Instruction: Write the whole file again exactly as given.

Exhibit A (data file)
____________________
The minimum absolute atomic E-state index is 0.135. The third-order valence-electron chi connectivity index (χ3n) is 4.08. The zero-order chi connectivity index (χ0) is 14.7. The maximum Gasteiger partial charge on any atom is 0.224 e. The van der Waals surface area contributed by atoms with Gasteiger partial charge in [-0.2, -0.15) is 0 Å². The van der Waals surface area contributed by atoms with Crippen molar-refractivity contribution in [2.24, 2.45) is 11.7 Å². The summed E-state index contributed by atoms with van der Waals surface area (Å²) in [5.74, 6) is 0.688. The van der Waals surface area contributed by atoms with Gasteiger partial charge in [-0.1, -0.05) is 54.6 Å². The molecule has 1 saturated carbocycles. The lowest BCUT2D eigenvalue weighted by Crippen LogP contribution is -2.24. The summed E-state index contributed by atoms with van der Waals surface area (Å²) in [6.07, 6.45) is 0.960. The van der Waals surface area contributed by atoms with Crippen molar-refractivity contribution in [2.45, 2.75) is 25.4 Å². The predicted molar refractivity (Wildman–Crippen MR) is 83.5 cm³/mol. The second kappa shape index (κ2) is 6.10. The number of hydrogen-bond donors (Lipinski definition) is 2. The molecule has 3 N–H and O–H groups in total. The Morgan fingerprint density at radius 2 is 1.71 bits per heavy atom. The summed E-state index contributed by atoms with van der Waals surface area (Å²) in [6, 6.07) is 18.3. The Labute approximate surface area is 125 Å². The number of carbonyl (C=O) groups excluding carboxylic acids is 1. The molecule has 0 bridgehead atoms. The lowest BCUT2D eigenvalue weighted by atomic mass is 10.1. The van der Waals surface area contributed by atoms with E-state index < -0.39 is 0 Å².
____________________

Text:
The minimum absolute atomic E-state index is 0.135. The third-order valence-electron chi connectivity index (χ3n) is 4.08. The zero-order chi connectivity index (χ0) is 14.7. The maximum Gasteiger partial charge on any atom is 0.224 e. The van der Waals surface area contributed by atoms with Gasteiger partial charge in [-0.2, -0.15) is 0 Å². The van der Waals surface area contributed by atoms with Crippen molar-refractivity contribution in [2.24, 2.45) is 11.7 Å². The summed E-state index contributed by atoms with van der Waals surface area (Å²) in [5.74, 6) is 0.688. The van der Waals surface area contributed by atoms with Gasteiger partial charge in [-0.1, -0.05) is 54.6 Å². The molecule has 1 saturated carbocycles. The lowest BCUT2D eigenvalue weighted by Crippen LogP contribution is -2.24. The summed E-state index contributed by atoms with van der Waals surface area (Å²) in [6.07, 6.45) is 0.960. The van der Waals surface area contributed by atoms with Crippen molar-refractivity contribution in [2.45, 2.75) is 25.4 Å². The predicted molar refractivity (Wildman–Crippen MR) is 83.5 cm³/mol. The second kappa shape index (κ2) is 6.10. The number of hydrogen-bond donors (Lipinski definition) is 2. The molecule has 3 N–H and O–H groups in total. The Morgan fingerprint density at radius 2 is 1.71 bits per heavy atom. The summed E-state index contributed by atoms with van der Waals surface area (Å²) in [6, 6.07) is 18.3. The Labute approximate surface area is 125 Å². The number of carbonyl (C=O) groups excluding carboxylic acids is 1. The molecule has 0 bridgehead atoms. The lowest BCUT2D eigenvalue weighted by atomic mass is 10.1. The van der Waals surface area contributed by atoms with E-state index < -0.39 is 0 Å².